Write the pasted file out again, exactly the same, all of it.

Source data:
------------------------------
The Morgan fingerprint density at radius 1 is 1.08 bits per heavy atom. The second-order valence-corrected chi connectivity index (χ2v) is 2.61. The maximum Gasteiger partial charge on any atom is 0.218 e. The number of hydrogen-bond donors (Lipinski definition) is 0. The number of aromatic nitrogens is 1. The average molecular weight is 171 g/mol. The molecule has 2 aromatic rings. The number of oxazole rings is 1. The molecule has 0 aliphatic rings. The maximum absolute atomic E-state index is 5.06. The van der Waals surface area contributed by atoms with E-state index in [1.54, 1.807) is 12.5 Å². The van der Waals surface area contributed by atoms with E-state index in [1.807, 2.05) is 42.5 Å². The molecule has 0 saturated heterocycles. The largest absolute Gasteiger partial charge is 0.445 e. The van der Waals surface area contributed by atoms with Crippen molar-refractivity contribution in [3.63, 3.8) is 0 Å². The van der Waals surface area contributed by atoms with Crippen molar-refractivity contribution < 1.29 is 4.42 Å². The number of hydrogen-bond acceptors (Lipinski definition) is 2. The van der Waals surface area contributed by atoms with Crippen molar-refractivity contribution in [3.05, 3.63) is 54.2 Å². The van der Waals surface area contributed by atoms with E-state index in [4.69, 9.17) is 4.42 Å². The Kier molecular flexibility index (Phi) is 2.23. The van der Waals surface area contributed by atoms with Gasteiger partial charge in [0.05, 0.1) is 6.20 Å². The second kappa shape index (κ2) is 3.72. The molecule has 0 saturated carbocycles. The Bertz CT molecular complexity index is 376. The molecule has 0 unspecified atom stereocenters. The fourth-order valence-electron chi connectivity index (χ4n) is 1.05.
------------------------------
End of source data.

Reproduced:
The Morgan fingerprint density at radius 1 is 1.08 bits per heavy atom. The second-order valence-corrected chi connectivity index (χ2v) is 2.61. The maximum Gasteiger partial charge on any atom is 0.218 e. The number of hydrogen-bond donors (Lipinski definition) is 0. The number of aromatic nitrogens is 1. The average molecular weight is 171 g/mol. The molecule has 2 aromatic rings. The number of oxazole rings is 1. The molecule has 0 aliphatic rings. The maximum absolute atomic E-state index is 5.06. The van der Waals surface area contributed by atoms with E-state index in [1.54, 1.807) is 12.5 Å². The van der Waals surface area contributed by atoms with E-state index in [1.807, 2.05) is 42.5 Å². The molecule has 0 saturated heterocycles. The largest absolute Gasteiger partial charge is 0.445 e. The van der Waals surface area contributed by atoms with Crippen molar-refractivity contribution in [3.63, 3.8) is 0 Å². The van der Waals surface area contributed by atoms with Crippen molar-refractivity contribution < 1.29 is 4.42 Å². The number of hydrogen-bond acceptors (Lipinski definition) is 2. The van der Waals surface area contributed by atoms with Crippen molar-refractivity contribution in [3.05, 3.63) is 54.2 Å². The van der Waals surface area contributed by atoms with E-state index in [4.69, 9.17) is 4.42 Å². The Kier molecular flexibility index (Phi) is 2.23. The van der Waals surface area contributed by atoms with Gasteiger partial charge in [0.05, 0.1) is 6.20 Å². The second kappa shape index (κ2) is 3.72. The molecule has 0 saturated carbocycles. The Bertz CT molecular complexity index is 376. The molecule has 0 unspecified atom stereocenters. The fourth-order valence-electron chi connectivity index (χ4n) is 1.05.